'Muscle Shoals' to Debut at Homer Documentary Film Fest

Aaron Selbig

You may need: Adobe Flash Player.

'Muscle Shoals' details the rich musical history of one small studio in Alabama

     The Homer Documentary Film Festival is back and bigger than ever. Celebrating its 10th anniversary this year, the festival is breaking new ground, including its first-ever international premier. 

     Jamie Sutton is the owner of the Homer Theatre and along with his wife, the curator for the annual Homer Documentary Film Festival. Sutton says that this year, the Homer Doc Fest will feature the worldwide premier of "Muscle Shoals," a look at a small Alabama music studio with a rich history.

     "It's a great doc about lots of different people that end up coming into this small studio," says Sutton.

     Sutton hopes to have a videotaped introduction from the filmmakers before “Muscle Shoals” screens at Thursday night’s gala, which will also feature a barbecue dinner and various guest speakers.

     He says the 10 films featured at this year’s festival should bring a little something for everyone. For fans of extreme sports, there’s “Where the Trail Ends,” a close-up look at globetrotting downhill mountain bikers who are constantly in search of the gnarliest terrain, and “The Crash Reel,” a profile of snowboarder Kevin Pearce, who was severely injured before the 2010 Olympic Games in Vancouver.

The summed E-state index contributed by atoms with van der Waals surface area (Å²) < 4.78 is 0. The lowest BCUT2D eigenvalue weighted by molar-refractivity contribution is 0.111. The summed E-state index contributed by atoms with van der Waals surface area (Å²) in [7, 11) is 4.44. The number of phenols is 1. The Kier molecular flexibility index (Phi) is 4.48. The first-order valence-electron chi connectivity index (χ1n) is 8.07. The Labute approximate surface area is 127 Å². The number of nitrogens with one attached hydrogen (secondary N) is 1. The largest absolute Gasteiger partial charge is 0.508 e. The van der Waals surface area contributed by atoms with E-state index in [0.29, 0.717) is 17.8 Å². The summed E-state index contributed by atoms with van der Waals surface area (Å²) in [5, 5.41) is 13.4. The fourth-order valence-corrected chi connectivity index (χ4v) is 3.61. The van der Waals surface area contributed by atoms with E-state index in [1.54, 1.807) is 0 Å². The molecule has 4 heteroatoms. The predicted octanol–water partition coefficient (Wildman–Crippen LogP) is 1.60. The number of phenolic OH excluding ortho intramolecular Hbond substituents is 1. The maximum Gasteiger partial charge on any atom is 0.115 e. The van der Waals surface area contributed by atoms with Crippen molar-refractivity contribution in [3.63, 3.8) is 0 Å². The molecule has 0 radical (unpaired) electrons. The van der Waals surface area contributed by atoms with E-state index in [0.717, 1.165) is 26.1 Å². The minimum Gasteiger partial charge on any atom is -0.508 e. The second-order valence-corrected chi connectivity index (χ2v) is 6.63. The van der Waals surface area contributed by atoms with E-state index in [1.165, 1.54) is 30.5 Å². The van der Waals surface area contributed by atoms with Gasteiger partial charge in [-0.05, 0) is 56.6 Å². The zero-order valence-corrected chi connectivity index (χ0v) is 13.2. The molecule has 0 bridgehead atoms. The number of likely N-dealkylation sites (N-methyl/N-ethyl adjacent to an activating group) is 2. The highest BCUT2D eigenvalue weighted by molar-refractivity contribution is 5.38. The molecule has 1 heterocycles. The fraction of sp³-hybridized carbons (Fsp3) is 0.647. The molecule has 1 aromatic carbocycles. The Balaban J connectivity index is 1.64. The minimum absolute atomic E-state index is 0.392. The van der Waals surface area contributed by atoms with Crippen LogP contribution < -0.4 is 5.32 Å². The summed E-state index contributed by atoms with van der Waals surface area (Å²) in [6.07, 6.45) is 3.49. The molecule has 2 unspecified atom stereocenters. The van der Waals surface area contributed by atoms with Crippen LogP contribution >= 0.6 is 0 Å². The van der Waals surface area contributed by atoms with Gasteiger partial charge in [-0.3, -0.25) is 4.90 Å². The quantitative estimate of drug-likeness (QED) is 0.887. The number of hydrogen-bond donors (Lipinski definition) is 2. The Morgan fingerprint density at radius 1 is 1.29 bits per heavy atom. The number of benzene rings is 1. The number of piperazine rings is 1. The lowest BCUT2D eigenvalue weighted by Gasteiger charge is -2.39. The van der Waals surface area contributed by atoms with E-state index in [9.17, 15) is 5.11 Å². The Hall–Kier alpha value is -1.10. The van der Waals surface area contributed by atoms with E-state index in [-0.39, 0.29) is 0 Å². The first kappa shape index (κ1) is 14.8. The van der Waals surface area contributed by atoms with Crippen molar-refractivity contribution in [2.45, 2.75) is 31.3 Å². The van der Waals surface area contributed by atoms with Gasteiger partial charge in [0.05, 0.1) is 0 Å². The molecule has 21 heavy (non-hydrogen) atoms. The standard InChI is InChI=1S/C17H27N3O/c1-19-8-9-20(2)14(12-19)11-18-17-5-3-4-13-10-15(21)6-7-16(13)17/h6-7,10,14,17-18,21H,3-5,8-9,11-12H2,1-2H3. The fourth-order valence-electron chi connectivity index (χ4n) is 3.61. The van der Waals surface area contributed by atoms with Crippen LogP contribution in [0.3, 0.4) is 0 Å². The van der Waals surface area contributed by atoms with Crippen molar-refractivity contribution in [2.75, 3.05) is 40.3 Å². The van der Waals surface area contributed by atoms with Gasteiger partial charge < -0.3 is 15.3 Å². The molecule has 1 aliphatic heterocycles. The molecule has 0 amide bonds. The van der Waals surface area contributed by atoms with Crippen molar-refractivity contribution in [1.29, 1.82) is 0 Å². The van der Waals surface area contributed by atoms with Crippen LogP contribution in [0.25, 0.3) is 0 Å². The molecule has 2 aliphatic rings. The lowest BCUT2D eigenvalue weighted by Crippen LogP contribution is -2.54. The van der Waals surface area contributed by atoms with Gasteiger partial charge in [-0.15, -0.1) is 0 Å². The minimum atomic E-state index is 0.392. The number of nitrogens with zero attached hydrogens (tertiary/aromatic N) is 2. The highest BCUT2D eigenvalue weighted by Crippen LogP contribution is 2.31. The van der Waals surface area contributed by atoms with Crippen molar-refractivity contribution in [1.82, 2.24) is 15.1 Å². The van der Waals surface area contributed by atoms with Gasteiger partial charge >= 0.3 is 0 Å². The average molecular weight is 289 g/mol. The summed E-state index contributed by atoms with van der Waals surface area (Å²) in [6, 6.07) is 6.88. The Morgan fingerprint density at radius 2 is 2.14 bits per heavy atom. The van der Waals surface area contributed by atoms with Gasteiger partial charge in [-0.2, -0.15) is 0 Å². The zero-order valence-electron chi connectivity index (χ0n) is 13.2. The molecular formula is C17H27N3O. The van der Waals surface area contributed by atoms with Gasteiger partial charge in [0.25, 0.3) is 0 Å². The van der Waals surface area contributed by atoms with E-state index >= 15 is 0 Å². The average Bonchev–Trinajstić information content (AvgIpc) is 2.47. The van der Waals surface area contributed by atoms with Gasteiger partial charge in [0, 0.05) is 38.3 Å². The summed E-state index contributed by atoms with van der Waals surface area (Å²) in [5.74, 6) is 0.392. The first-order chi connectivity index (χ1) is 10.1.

Another film, “The Trials of Muhammad Ali,” examines issues of race, religion and war through the lens of its title character. 

     Or, if hard-hitting exposes are your thing, you’ll want to see “Blackfish,” an in-depth look at the capture and treatment of orca whales that are destined for the world’s aquatic theme parks.

     Audiences will also be treated to a talk and slideshow presentation about orca whales in Alaska, courtesy of Homer resident, author and orca expert Craig Matkin.

     While some of the doc fest’s films take you to faraway places – like “One Track Heart,” the story of yoga chant-master Krishna Das – others hit closer to home, like the 20-minute feature “The Old Believers.”

     "It's a historical study of how the Russians ended up here and what is the nature of their culture," says Sutton. "And how challenging it is to preserve that culture.

      “The Old Believers” was shot in Homer by University of California graduate student Ryan Locklin. It will air during Thursday’s gala and before every 8:00 p.m. feature throughout the festival.

      Sutton says the film festival has grown from four featured films to ten over the last ten years. He’s been pleased to see the audience in Homer grow with it, as well.

     The Homer Documentary Film Festival begins Thursday night. Showtimes are at 2, 4, 6 and 8 p.m. each day of the week-long festival. General admission tickets are $8 dollars for adults but a festival pass can be had for $50. 

 

Contact: 
aaron@kbbi.org
Station: 
KBBI
ON THE AIR

KBBI is Powered by Active Listeners like You

As we celebrate 35 years of broadcasting, we look ahead to technology improvements and the changing landscape of public radio.

Support the voices, music, information, and ideas that add so much to your life.Thank you for supporting your local public radio station.

Drupal theme by pixeljets.com ver.1.4